This microscope is well made and of metal construction. I have wanted a microscope for many years but the models I found in local hobby shops were either way too expensive or cheaply constructed of plastic. Thanks to Amazon, I was able to find and select this quality product. Upon receipt, I performed the simple assembly within 10 minutes and was viewing paramecium, amoeba, planaria and other creatures in a drop of water from my backyard pond in no time at all. After about a month of ownership, I purchased a Celestron digital USB imager for less than 50 bucks and I can now view and photograph excellent images as well as create videos of anything seen through this microscope using my PC. The microscope comes with both 10X and 20X eyepieces as well as color filters (which I would love to know how to use if anyone can advise me how to mount them) and a fantastic X / Y micrometer type clamping device which allows one to find an object, note its coordinates, move on and return to it easily rather than moving a slide with your fingers and possibly creating a mess. If you are looking for a well made hobby grade microscope for a very reasonable price, this is it. Do not be put off by the fact that this is not a well known name brand.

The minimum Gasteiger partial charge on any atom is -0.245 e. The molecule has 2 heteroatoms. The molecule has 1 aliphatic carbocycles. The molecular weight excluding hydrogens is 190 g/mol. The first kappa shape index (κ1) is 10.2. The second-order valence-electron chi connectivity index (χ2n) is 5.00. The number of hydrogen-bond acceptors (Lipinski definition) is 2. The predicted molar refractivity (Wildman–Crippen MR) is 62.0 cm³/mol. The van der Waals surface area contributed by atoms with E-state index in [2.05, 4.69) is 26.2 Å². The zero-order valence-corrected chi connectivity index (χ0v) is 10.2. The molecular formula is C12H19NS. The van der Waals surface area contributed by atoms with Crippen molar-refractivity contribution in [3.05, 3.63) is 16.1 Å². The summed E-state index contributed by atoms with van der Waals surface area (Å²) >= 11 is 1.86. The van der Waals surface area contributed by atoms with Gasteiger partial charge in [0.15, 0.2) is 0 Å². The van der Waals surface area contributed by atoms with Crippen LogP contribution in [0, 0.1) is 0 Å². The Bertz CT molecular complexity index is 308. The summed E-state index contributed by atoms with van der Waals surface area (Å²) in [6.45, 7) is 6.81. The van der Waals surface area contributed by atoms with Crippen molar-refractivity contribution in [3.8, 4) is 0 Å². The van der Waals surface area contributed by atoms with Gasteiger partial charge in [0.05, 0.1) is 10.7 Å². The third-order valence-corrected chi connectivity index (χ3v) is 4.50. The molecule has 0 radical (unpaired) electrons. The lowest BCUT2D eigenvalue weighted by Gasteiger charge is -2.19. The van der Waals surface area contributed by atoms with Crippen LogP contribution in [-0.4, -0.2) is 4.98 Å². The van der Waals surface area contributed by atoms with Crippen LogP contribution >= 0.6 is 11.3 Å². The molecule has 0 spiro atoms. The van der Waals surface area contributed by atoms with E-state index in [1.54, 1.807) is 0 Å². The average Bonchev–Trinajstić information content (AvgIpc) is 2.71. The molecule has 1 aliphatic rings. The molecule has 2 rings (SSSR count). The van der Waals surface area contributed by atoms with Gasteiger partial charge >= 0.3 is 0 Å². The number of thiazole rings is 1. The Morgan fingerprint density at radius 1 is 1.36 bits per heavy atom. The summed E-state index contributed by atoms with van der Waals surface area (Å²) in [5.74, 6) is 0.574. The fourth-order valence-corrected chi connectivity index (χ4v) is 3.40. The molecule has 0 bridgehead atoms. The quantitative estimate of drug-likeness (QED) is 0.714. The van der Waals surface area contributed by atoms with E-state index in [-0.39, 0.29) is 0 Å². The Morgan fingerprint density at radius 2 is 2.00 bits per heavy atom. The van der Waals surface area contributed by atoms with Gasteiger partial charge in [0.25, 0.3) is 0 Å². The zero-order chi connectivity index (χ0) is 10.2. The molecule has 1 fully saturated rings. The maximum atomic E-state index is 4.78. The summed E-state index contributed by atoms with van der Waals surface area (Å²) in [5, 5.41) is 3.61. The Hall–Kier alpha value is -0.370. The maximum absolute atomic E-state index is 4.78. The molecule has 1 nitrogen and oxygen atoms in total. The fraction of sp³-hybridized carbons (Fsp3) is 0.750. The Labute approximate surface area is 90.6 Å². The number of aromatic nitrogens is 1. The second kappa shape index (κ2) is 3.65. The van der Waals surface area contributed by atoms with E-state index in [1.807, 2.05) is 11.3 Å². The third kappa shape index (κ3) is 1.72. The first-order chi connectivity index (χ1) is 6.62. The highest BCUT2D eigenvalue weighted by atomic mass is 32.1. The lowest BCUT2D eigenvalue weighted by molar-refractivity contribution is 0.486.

on June 17, 2013
I'm a research scientist and know high quality microscopes in my lab and even for the classroom are pricey. This is a very economical microscope that is of excellent quality. My kids and I have had a blast looking at pond water (algae, paramecium, round worms), small ticks (Here we used it to see if the entire tick was removed...it was), molds (hyphae and spores), budding yeast, etc. My ten year-old is picking up a lot of info and my 4 year-old is also enjoying it...who knows how much he is picking up and who cares, he's engaged. I am making the slides, finding the items, and focusing, all that will come with time for the kids.